Dear Friends,

We live in awesome times. It is obvious that the earth is groaning, that something has got to change. It is as if Life itself is saying to us—“Wake up and do the right thing!” The good new is that we have both the technology and the knowledge to correct the downward spiral we are in—and to create a world of environmental quality, social equity and economic sustainability. It is just a matter of more of us focusing our energies in the right direction and getting involved.

Since last September, in these weekly email newsletters, we have been talking about life and how to reverse the momentum of life towards declining numbers of species- a process we labeled de-evolution; and to move forwards into a future of rich biodiversity of plants, animals and microbes. We have finally reached the point in our discussion where we are looking at actual solutions that individuals and organizations are already making; initiating the very changes and solutions necessary. Let’s talk about one such association—ZERI—and their employing the concept of Eco Design.

When we look to nature, to its ecological workings, in order to gain a perspective on how to construct healthy lives and activities, design our homes, businesses and communities, we are struck by the following key principles and recurring themes:

  • Networks. all living systems communicate with one another and share resources across their boundaries. We are a part in this vast network of life.
  • Cycles. an ecosystem generates no waste, one species waste is another species food.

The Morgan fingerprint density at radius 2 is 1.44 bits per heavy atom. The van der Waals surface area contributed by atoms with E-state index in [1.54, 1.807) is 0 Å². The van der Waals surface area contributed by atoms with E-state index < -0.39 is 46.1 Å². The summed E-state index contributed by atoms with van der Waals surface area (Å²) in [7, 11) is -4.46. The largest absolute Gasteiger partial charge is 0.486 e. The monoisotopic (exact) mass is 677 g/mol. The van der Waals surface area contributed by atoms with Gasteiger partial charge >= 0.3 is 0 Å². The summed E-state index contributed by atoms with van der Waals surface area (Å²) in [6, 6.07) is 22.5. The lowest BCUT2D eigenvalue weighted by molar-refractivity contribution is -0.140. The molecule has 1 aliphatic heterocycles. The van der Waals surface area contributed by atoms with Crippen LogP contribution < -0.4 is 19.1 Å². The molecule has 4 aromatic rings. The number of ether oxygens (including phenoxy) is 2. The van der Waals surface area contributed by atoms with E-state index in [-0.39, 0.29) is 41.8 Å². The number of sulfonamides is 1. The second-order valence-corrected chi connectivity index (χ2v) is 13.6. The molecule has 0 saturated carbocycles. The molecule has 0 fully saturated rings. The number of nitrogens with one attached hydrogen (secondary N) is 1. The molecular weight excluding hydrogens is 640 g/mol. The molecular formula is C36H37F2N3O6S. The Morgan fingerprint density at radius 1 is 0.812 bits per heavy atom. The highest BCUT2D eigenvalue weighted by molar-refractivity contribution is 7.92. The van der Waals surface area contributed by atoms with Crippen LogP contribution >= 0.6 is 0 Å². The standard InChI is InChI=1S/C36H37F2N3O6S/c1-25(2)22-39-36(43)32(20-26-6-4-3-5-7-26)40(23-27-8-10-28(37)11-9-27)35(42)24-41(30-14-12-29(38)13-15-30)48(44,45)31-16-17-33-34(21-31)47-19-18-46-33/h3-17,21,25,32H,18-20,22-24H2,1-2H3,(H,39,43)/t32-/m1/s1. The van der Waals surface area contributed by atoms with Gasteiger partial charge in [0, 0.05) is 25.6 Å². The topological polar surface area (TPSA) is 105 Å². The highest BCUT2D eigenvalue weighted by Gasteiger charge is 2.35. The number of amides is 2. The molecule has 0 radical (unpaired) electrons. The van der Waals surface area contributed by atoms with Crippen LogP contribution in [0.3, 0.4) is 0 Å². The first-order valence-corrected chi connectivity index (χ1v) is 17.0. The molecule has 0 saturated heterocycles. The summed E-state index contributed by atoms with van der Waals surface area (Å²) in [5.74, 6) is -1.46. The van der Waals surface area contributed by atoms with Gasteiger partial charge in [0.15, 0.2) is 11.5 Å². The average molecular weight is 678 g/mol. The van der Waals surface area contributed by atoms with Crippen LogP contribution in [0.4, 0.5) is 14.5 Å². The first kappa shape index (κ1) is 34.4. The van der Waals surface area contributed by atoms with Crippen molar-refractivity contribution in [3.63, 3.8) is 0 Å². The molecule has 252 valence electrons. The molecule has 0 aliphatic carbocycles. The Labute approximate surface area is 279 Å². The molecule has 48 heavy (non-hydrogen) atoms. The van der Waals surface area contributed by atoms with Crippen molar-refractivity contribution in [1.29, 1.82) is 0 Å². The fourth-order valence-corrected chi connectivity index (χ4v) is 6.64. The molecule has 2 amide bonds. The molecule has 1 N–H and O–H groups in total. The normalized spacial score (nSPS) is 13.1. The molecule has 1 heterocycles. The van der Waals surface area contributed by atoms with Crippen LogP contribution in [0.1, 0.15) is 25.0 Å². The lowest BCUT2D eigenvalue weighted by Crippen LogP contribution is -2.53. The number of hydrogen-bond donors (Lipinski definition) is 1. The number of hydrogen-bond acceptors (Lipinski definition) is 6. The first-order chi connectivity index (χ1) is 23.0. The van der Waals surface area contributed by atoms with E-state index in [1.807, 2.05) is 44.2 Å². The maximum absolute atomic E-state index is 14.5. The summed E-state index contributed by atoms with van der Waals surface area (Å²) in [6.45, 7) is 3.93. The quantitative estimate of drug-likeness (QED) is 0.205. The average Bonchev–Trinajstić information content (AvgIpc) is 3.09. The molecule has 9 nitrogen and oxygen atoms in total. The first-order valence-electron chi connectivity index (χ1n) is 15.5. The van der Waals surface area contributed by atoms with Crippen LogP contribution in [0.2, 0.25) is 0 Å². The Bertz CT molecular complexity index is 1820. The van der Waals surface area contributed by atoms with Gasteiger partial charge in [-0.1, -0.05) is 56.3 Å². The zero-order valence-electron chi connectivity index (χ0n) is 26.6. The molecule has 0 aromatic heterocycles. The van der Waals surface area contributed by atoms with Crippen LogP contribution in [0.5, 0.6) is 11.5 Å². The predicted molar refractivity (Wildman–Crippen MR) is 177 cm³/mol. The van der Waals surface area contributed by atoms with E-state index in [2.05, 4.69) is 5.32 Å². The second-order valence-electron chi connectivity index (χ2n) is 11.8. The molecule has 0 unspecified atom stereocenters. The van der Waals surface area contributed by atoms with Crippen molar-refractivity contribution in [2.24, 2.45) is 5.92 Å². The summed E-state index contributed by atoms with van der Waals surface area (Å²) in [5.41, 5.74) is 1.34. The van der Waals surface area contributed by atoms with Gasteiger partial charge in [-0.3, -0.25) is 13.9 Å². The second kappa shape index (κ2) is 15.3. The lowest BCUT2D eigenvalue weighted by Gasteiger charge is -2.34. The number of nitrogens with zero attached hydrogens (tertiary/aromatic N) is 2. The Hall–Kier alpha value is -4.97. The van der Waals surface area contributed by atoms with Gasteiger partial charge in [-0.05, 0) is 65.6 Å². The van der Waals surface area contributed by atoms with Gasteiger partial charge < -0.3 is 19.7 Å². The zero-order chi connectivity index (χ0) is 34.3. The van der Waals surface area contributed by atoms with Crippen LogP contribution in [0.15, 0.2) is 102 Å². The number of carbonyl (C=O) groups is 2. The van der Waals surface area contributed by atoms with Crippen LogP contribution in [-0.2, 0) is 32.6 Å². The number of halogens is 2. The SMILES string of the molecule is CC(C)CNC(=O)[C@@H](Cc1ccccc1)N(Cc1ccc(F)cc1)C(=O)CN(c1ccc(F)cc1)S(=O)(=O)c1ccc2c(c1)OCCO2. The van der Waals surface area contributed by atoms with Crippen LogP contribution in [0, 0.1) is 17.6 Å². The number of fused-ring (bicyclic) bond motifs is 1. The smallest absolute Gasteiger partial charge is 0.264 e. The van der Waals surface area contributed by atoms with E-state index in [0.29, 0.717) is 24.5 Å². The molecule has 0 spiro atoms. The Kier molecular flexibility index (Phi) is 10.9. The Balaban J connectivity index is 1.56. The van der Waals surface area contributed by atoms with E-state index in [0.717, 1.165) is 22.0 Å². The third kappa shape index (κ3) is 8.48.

• Solar Energy. is the only truly renewable and clean energy. We must use our technology to tap into solar energy.
  • Partnership. life did not take over the planet by combat but by cooperation, partnership and networking.
  • Diversity. the greater the biodiversity of ecosystem the more resilient they will be.
  • Dynamic Balance. no single variable is maximized, all variables fluctuate around their optimal values.

“Zero Emissions Research and Initiatives (ZERI) is a global network of creative minds, seeking solutions to the ever-increasing problems of the world. The members take on challenges that others consider impossible or too complex. “Starting from ideas, based on science, the common vision shared by each and every member of the ZERI network is to seek sustainable solutions for society, from unreached communities to corporations inspired by nature’s design principles. Innovative solutions are constantly designed by the ZERI teams drawn from many walks of life and expertise” (ZERI website).

“ZERI was founded by business entrepreneur Gunter Pauli in the early 1990s. Pauli introduced the notion of industrial clustering by promoting the principle of zero emissions and making it the very core of the ZERI concept. Zero emissions mean ZERO waste. Taking nature as its model and mentor, ZERI strives to eliminate the very idea of waste.”

“Pauli originally launched ZERI as a research project at the United Nations University in Tokyo. He created a network of scientists on the Internet, using the existing academic networks of the Royal Swedish Academy of Sciences, the Chinese Academy of Sciences, and the Third World Academy of Sciences.”

“Being the first to pioneer scientific exchanges and conferences on the Internet,
Pauli excited the scientists’ interest, and by continually asking them challenging questions about biochemistry, ecology, climatology, and other disciplines, he generated not only business solutions but also numerous new ideas for scientific research.”

“To emphasize the Socratic nature of this method, he called ZERI’s first academic network Socrates Online. Since then, the ZERI network of researchers has grown to 3,000 scholars worldwide.”

“The first principle of ecodesign is that “waste equals food.” Today, a major clash between economics and ecology derives from the fact that nature’s ecosystems are cyclical, whereas our industrial systems are linear. In nature, matter cycles continually, and thus ecosystems generate no overall waste. Human businesses, by contract, take natural resources, transform them into products plus waste, and sell the products to consumers, who discard more waste when they have used the products.”